I was hearing the other day that a referee posted on twitter that he had been officiating at a game on Friday which was a close game (as they all where) but all his family were there only to witness that official being abused from the terraces, as the fans called him everything from a paedophile to a masturbator, which naturally really upset his wife and three children who were sat right next as this abuse was doled out. I know back in the day the old Boulevard ‘Little Wooden Whistle’ song was always finished with a string of expletives but I think that perhaps something has to be done about such action, but I’m not sure what can be are you?
Every fan has a right to criticise the referee and booing him is also I think pretty acceptable in modern sport, let’s face it we do see some rubbish decisions. However, that more radical sort of stuff can’t be allowed if we are as we say a family game. No wonder we are short of referee’s, something that was animated perfectly when the two linesmen at the Wigan v Rovers game were the best two referees we have! I mean to say, who would keep on turning up to officiate, if you get that sort of stuff which we were told really upset the referee’s family. I know a young referee, from Beverley, who regularly gets abuse from the watching parents when he officiates in junior rugby and it seems to be a cultural thing these days. There’s a bit to be done about the quality of our officiating, but we all have I think to clean it up a bit as well, although that’s just my perhaps out-moded view of things of course.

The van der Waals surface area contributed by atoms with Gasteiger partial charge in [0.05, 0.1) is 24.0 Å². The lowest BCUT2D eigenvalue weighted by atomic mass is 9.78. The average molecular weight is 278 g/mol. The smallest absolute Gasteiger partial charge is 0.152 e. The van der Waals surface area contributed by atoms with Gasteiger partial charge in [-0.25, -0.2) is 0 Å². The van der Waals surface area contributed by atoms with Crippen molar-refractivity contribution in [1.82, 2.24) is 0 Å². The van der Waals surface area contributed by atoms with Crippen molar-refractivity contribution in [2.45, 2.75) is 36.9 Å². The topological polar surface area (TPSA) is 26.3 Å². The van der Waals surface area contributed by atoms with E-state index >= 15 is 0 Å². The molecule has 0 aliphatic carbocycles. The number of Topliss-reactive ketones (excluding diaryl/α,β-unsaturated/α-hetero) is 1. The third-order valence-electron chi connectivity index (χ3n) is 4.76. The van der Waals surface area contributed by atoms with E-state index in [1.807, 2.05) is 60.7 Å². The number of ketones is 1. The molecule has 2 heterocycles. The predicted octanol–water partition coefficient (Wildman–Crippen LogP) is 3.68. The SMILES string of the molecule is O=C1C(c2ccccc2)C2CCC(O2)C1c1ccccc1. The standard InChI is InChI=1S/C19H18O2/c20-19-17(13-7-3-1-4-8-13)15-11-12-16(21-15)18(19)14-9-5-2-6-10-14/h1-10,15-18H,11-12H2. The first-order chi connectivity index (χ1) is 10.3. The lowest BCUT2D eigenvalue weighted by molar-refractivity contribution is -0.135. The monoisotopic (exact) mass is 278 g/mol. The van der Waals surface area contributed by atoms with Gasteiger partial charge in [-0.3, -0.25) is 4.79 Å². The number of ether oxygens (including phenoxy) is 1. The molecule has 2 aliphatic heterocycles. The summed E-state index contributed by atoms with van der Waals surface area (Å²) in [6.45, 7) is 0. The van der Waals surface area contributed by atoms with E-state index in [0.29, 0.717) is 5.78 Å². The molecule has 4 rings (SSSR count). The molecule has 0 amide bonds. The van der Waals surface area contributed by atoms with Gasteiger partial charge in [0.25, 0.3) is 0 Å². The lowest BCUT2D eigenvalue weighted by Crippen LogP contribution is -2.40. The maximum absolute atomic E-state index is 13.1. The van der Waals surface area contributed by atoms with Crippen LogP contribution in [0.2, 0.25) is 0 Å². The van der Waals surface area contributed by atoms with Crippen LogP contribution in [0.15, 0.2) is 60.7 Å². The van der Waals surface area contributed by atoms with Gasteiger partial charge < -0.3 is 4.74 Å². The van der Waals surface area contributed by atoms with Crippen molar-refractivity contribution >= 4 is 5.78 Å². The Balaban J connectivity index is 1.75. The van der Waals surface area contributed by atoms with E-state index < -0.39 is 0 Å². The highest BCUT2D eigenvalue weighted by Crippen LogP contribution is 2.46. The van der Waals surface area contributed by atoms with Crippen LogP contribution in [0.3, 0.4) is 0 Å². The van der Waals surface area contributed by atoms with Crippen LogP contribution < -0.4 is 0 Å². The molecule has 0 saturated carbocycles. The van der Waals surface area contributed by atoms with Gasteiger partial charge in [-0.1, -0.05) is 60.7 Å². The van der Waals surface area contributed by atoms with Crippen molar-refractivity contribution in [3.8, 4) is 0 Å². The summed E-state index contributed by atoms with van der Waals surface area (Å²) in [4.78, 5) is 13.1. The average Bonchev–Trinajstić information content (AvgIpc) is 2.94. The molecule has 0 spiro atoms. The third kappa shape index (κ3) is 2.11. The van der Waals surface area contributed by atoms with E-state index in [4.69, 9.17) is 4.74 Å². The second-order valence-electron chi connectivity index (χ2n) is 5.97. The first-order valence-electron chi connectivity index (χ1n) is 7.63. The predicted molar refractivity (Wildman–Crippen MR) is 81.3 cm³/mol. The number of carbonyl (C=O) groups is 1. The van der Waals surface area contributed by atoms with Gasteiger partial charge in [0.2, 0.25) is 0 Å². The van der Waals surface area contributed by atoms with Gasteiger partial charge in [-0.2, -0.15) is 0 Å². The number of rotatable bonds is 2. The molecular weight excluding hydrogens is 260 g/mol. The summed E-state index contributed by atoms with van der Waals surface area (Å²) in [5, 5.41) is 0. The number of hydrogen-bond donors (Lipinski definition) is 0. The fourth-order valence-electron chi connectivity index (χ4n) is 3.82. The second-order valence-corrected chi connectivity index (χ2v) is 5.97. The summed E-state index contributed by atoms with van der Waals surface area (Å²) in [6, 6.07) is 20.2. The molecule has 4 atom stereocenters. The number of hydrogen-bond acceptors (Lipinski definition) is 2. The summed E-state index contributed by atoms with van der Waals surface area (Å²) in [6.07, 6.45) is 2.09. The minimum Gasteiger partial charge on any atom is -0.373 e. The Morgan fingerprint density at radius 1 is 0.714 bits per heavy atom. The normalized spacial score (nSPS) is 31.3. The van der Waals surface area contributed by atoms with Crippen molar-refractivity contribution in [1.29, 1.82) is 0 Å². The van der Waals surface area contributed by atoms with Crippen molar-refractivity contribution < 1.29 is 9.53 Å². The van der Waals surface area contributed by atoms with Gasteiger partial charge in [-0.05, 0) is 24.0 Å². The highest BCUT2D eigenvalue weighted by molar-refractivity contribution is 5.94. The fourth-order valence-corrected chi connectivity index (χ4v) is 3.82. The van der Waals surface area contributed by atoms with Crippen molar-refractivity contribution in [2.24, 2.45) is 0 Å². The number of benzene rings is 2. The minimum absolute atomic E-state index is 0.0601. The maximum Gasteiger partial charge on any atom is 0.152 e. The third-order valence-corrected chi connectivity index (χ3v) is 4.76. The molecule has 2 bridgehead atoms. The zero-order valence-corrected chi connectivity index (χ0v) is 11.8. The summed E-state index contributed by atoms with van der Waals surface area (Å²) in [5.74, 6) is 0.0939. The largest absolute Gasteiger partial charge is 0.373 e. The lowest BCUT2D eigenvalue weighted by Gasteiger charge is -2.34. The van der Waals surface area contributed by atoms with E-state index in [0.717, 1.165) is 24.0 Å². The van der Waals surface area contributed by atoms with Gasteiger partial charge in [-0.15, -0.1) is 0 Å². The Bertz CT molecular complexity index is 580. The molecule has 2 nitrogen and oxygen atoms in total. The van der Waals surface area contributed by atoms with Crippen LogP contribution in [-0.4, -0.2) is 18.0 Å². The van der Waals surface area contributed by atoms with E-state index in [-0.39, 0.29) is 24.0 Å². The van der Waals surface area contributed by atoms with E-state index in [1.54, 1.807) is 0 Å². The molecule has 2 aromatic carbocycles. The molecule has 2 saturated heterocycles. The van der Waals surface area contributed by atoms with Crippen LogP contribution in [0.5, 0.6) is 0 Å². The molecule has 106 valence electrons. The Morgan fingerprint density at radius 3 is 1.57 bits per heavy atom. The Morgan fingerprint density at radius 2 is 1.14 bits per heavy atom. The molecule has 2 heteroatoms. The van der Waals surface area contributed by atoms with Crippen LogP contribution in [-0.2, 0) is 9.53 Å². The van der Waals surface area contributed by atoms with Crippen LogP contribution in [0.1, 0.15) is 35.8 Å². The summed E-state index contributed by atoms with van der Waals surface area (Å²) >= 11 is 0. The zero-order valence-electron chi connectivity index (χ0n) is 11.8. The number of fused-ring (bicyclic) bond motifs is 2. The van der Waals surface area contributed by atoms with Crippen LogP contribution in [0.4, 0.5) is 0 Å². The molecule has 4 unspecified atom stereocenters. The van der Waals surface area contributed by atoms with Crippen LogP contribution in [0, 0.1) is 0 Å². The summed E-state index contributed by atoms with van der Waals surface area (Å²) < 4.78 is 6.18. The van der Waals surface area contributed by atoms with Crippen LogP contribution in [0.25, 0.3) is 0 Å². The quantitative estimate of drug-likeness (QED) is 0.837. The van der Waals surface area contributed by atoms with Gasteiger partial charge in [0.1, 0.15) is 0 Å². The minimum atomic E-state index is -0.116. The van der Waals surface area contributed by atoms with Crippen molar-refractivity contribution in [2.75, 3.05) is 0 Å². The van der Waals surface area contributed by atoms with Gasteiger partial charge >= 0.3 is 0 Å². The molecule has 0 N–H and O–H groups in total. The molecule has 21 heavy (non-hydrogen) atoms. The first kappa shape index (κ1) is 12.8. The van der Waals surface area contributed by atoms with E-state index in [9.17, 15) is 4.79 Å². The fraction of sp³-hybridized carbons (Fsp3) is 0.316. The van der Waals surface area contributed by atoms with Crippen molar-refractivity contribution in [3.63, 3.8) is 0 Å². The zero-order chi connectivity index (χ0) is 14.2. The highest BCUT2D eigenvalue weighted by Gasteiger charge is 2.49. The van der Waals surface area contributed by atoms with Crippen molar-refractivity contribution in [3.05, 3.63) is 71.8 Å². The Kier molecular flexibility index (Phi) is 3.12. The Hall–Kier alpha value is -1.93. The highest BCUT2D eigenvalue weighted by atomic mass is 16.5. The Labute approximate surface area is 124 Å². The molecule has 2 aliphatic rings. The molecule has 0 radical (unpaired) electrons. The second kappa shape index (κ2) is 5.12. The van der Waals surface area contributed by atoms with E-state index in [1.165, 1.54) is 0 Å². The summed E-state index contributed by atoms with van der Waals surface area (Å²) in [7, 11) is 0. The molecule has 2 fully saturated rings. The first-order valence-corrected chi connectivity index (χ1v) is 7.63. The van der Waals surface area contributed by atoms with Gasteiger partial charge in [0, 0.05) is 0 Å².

We heard last week in the League Express that the RFL has written to Adam Pearson asking him to explain his comments made in the Catalans club’s match programme where he questioned how the Dragons were able to afford their squad under Super League’s £2.1m salary cap. Prior to the game that the Dragons won 34-29 he said, “It appears at first glance that Catalans have four marquee players on their books, for James Maloney, Sam Tomkins, Israel Folau and Sam Kasiano are all big money, star players and pose a huge threat today with a talented squad around them, including the likes of proven, integral Super League players. Our CEO James Clark does a good job for maximising all available channels, but whoever is doing the equivalent job at Catalans must be a magician by trade!”
Adam also criticised the RFL’s disciplinary panel in the column, after Chris Satae and Albert Kelly’s suspensions. He added, “It would be nice to avoid any further ludicrous suspensions. Albert’s ban was effectively extended to five matches, which I’m sure we all had trouble working out, but the rules are the rules. Meanwhile Chris gets a two-game ban for a schoolyard push which we have seen repeated so many times across Super League in recent weeks and all have gone without punishment. It does seem that punishments are far harsher and more frequent down this end of the M62!”
I suspect it was what he had to say in the last bit about the suspensions and bias against the Hull Clubs, that got him in hot water and so two weeks ago the RFL sent a compliance letter to Adam and he had until last Tuesday to explain his actions. Thing is of course, who can really argue with anything he said, he was just saying what we and probably the fans of every other club feel about the RFL all the time. Well done to him I say, some won’t like me saying that and he’ll be out of pocket I guess, furthermore I doubt that the RL will agree with my sentiments do you?
Last week was a busy one for announcements and on Monday it came out that a second Canadian club, Ottawa Aces, had been officially launched, with the aim of following Toronto Wolfpack into Super League. The RFL confirmed Ottawa’s participation in League One, from 2021 while at the same time announcing (thank goodness) a 12-month delay for New York because it feels two trips to North America in one season would place unfair demands on part-time players.